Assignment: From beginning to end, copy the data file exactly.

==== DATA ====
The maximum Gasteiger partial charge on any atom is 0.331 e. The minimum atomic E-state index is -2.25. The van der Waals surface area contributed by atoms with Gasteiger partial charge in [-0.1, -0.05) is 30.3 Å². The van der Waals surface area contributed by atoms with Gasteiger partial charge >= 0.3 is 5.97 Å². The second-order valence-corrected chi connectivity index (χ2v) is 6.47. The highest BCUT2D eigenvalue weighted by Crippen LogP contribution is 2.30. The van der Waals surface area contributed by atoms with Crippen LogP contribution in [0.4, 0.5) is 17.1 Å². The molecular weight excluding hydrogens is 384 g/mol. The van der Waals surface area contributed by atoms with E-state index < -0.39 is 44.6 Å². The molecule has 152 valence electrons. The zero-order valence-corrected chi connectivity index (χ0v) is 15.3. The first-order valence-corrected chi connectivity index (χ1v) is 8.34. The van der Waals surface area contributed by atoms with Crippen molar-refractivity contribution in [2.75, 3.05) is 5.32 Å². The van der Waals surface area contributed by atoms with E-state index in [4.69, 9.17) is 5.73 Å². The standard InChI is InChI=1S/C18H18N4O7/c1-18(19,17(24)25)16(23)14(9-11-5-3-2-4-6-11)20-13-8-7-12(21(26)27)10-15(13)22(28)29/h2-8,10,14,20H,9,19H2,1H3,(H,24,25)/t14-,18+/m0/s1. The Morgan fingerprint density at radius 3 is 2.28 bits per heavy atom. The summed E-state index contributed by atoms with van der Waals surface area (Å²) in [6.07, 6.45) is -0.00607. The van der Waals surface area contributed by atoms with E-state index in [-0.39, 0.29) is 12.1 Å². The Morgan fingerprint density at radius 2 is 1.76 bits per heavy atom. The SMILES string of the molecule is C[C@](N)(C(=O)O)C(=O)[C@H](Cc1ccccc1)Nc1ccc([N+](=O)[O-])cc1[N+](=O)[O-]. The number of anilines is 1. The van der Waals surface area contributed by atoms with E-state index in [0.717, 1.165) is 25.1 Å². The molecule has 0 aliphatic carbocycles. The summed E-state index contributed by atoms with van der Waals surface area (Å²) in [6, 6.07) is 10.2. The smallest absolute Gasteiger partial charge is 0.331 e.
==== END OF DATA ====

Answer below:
The maximum Gasteiger partial charge on any atom is 0.331 e. The minimum atomic E-state index is -2.25. The van der Waals surface area contributed by atoms with Gasteiger partial charge in [-0.1, -0.05) is 30.3 Å². The van der Waals surface area contributed by atoms with Gasteiger partial charge >= 0.3 is 5.97 Å². The second-order valence-corrected chi connectivity index (χ2v) is 6.47. The highest BCUT2D eigenvalue weighted by Crippen LogP contribution is 2.30. The van der Waals surface area contributed by atoms with Crippen LogP contribution in [0.4, 0.5) is 17.1 Å². The molecular weight excluding hydrogens is 384 g/mol. The van der Waals surface area contributed by atoms with E-state index < -0.39 is 44.6 Å². The molecule has 152 valence electrons. The zero-order valence-corrected chi connectivity index (χ0v) is 15.3. The first-order valence-corrected chi connectivity index (χ1v) is 8.34. The van der Waals surface area contributed by atoms with Crippen molar-refractivity contribution in [2.75, 3.05) is 5.32 Å². The van der Waals surface area contributed by atoms with E-state index in [4.69, 9.17) is 5.73 Å². The standard InChI is InChI=1S/C18H18N4O7/c1-18(19,17(24)25)16(23)14(9-11-5-3-2-4-6-11)20-13-8-7-12(21(26)27)10-15(13)22(28)29/h2-8,10,14,20H,9,19H2,1H3,(H,24,25)/t14-,18+/m0/s1. The Morgan fingerprint density at radius 3 is 2.28 bits per heavy atom. The summed E-state index contributed by atoms with van der Waals surface area (Å²) in [6.07, 6.45) is -0.00607. The van der Waals surface area contributed by atoms with E-state index in [-0.39, 0.29) is 12.1 Å². The Morgan fingerprint density at radius 2 is 1.76 bits per heavy atom. The SMILES string of the molecule is C[C@](N)(C(=O)O)C(=O)[C@H](Cc1ccccc1)Nc1ccc([N+](=O)[O-])cc1[N+](=O)[O-]. The number of anilines is 1. The van der Waals surface area contributed by atoms with E-state index in [0.717, 1.165) is 25.1 Å². The molecule has 0 aliphatic carbocycles. The summed E-state index contributed by atoms with van der Waals surface area (Å²) in [6, 6.07) is 10.2. The smallest absolute Gasteiger partial charge is 0.331 e.